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Please Show Us Which End Is Up

In Carol Lloyd’s Surreal Estate column last week Bubble Trouble? What to make of all the real estate trend news [SFGate] [1] she explores the vast outpouring of real estate information and its interpretation available to consumers.

Some economists — typically, those who have staked their professional reputations on being dark-horse skeptics — are predicting nothing short of a global economic apocalypse. Others — often those on the take from the real estate industry — scoff at such dire visions. Don’t listen to the doomsayers, they say, “we’re in for a soft landing.”

But what does all this news mean to the average home buyer and seller? Not much other than to signify that things have changed since last year, at least up to this point.

Across the country, it is generally been reported that, prices are flat or up, yet volume is down.

Yet we eagerly await more data. The Walk-through announced two days ago that OFHEO is releasing their quarterly stats [2] which is used by many government agencies and the numbers may be negative for the first time since its history, as speculated by the well-reguarded blog Calculated Risk [3] (who subsequently put strike-throughs in all references to depreciation).

Economists and market commentators eagerly await new material to discuss (self-included), but the usefulness of the OFHEO report is questionable in a changing market.

Today’s OFHEO report [4] release at 10am contains:

Not a lot of reliability here to feel comfortable about.

Carol correctly summizes about whether to buy or not:

I think the best answer is it that it all depends on what you’re buying or selling and how it’s priced.

Thats sounds like a completely caveated answer but its the only one that can be made and still have integrity. In other words, whats happening in San Diego, CA or Fargo, ND doesn’t necessarily (or likely) correlate with national housing statistics.

Are national statistics helpful? I think they are but only when used for general discussion. For me, its fun to see what goes into the process of collecting the information and the national ramifications. On a local level, the commentators need to connect the relevance, if any, to local conditions.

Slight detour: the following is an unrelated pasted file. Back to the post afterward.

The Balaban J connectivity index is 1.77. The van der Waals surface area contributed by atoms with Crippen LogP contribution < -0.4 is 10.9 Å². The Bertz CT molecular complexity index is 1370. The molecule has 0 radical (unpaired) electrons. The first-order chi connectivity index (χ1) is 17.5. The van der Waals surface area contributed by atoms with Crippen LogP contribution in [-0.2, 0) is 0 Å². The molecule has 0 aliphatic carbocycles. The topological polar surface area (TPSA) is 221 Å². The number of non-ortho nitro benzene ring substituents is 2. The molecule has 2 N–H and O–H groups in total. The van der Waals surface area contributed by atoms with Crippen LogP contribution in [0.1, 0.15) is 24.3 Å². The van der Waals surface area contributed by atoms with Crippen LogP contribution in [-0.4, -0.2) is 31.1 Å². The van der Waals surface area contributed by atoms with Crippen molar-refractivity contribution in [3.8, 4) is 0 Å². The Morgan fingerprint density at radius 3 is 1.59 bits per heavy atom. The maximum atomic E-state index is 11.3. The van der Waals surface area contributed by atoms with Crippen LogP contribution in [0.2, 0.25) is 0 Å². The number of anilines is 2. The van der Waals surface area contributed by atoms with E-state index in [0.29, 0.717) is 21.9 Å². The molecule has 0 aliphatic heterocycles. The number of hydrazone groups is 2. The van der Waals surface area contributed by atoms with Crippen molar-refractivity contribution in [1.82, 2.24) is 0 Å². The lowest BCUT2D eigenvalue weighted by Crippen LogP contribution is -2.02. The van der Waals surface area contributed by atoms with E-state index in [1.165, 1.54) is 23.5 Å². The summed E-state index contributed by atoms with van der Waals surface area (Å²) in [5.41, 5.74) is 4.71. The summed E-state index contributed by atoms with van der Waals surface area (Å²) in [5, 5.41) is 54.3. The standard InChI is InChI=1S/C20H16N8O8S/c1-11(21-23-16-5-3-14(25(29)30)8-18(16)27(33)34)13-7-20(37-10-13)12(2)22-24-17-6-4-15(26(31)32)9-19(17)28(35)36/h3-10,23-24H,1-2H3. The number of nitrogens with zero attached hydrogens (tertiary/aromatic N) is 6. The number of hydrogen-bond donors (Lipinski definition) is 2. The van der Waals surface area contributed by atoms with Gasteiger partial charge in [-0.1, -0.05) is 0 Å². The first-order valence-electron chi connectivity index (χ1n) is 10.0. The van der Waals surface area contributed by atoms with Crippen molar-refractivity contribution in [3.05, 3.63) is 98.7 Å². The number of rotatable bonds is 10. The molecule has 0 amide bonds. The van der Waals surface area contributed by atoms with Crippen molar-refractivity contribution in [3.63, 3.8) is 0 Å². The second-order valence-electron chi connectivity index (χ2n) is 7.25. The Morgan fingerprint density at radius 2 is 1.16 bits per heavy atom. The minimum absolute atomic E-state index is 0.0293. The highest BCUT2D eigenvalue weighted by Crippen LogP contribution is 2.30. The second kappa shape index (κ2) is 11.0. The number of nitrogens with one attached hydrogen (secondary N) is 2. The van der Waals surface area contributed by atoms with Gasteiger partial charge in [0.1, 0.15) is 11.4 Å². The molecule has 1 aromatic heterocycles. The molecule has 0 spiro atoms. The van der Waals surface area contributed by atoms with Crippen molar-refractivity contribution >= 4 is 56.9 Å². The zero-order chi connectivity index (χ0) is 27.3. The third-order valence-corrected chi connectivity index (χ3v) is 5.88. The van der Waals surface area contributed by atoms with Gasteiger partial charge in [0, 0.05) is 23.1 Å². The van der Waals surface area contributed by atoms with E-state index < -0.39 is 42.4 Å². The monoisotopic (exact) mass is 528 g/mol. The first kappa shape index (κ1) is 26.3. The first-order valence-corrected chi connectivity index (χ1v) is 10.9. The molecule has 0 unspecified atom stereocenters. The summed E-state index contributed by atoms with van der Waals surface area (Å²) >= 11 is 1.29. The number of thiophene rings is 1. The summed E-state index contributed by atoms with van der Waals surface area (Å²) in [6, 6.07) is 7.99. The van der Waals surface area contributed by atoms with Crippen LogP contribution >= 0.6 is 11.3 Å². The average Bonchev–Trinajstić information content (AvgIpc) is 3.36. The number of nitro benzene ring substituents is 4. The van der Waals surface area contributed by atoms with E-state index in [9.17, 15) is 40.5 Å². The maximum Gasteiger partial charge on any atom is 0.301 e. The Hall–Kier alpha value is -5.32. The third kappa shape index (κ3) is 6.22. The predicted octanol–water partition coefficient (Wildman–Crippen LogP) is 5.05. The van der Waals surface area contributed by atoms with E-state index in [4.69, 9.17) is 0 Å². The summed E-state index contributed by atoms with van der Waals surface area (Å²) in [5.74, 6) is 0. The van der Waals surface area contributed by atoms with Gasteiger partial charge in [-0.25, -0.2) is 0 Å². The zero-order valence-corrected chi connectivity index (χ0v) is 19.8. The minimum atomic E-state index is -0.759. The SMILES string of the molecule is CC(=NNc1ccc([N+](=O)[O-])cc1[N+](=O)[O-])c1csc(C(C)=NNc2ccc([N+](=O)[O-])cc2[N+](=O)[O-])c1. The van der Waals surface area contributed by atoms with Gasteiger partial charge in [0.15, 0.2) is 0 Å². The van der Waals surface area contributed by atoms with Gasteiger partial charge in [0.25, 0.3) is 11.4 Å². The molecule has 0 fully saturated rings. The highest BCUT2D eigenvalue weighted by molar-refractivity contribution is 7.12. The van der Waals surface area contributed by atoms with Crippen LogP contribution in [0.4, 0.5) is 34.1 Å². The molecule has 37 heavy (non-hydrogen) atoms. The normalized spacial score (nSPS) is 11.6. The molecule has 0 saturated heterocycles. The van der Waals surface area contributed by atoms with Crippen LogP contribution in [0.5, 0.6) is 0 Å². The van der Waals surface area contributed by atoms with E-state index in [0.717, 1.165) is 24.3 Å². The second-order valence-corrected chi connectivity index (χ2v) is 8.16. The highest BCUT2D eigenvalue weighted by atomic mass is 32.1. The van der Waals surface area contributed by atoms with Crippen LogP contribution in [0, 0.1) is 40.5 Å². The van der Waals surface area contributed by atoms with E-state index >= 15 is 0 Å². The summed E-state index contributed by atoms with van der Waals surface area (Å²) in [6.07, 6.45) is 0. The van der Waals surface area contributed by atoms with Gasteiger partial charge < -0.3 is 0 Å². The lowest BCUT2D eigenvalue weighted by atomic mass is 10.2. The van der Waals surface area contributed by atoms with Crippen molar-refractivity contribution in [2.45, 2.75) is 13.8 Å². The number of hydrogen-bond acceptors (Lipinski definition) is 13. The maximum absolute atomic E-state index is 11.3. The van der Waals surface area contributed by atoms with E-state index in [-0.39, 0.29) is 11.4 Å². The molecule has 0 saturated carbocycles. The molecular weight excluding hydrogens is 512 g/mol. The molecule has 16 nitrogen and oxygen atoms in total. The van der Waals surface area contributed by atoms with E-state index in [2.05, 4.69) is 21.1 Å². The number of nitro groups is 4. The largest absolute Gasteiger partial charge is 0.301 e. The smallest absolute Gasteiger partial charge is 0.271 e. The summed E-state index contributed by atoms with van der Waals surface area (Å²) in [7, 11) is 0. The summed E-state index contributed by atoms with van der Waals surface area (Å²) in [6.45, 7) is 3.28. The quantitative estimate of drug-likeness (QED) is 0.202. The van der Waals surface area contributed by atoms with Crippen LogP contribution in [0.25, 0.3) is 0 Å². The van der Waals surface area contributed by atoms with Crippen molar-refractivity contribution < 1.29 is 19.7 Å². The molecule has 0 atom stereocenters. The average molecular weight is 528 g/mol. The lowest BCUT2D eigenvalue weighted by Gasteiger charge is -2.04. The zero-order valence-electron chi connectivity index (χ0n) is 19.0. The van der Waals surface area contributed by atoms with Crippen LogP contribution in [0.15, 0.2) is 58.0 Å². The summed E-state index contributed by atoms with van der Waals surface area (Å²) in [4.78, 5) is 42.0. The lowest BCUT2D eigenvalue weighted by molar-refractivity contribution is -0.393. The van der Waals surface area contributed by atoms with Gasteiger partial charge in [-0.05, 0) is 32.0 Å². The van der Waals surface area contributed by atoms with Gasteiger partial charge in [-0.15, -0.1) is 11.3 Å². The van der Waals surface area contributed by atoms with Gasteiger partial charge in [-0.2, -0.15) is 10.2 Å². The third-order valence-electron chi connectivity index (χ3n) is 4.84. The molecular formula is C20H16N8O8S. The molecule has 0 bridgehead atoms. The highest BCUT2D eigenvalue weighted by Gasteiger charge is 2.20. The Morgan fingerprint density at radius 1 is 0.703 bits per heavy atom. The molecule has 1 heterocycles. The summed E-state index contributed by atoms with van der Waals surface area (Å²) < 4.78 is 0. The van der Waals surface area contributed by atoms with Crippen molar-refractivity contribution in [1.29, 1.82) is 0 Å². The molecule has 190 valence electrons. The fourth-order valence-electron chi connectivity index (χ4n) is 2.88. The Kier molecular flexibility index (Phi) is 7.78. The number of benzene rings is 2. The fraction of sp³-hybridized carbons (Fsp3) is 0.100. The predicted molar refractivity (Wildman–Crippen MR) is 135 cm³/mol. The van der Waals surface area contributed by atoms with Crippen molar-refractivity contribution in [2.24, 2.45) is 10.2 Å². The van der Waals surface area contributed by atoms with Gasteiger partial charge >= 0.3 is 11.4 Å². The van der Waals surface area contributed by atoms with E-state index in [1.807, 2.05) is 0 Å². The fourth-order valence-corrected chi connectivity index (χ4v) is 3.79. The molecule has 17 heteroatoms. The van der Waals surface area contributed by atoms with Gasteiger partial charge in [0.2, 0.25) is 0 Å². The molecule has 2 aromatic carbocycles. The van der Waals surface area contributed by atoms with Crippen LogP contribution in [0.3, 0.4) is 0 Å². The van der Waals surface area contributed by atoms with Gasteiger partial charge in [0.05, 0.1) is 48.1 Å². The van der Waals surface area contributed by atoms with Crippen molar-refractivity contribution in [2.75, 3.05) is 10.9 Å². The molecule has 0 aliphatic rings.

The analogy I can draw from are the local reports I prepare in New York [5]. My reports can’t be taken down to the baseline level for pricing a specific property. Thats what an appraisal is for. In other words, market reports provide the aggregate of all sales. All 2-bedroom condos in Manhattan are not identical, therefore, the 2-bedroom Manhattan condo stats I provided are merely a starting point and a general indicator of trends. Sub-markets of this 2-bedroom category can be broken up into many smaller segments such as building type, location, size, etc.

Yesterday, a few early comments were made to my weekly Three Cents Worth [6] post on the real estate blog Curbed were critical of my stats, saying they tell us nothing, that I can’t look at historical by going back in time, I can’t use a short term window because it doesn’t show a trend. Therefore this leaves me one remaining option, to chart the future. I haven’t figured that out yet.

In the Inman article Why housing forecasts are (almost) worthless [subscr] [7], writer Marcie Gefner draws this conclusion about predicting the future:

Forecasters, prognosticators, pundits, analysts and others of their ilk are able to predict the future — or so they would have real estate professionals and the home-buying and home-selling public believe. It’s bunk, of course.

I agree with her. The simple fact is that there are many people who do not seem to grow tired of the topic, and are looking to absorb as much information as possible, whether reliable or not, until the next hot topic come along.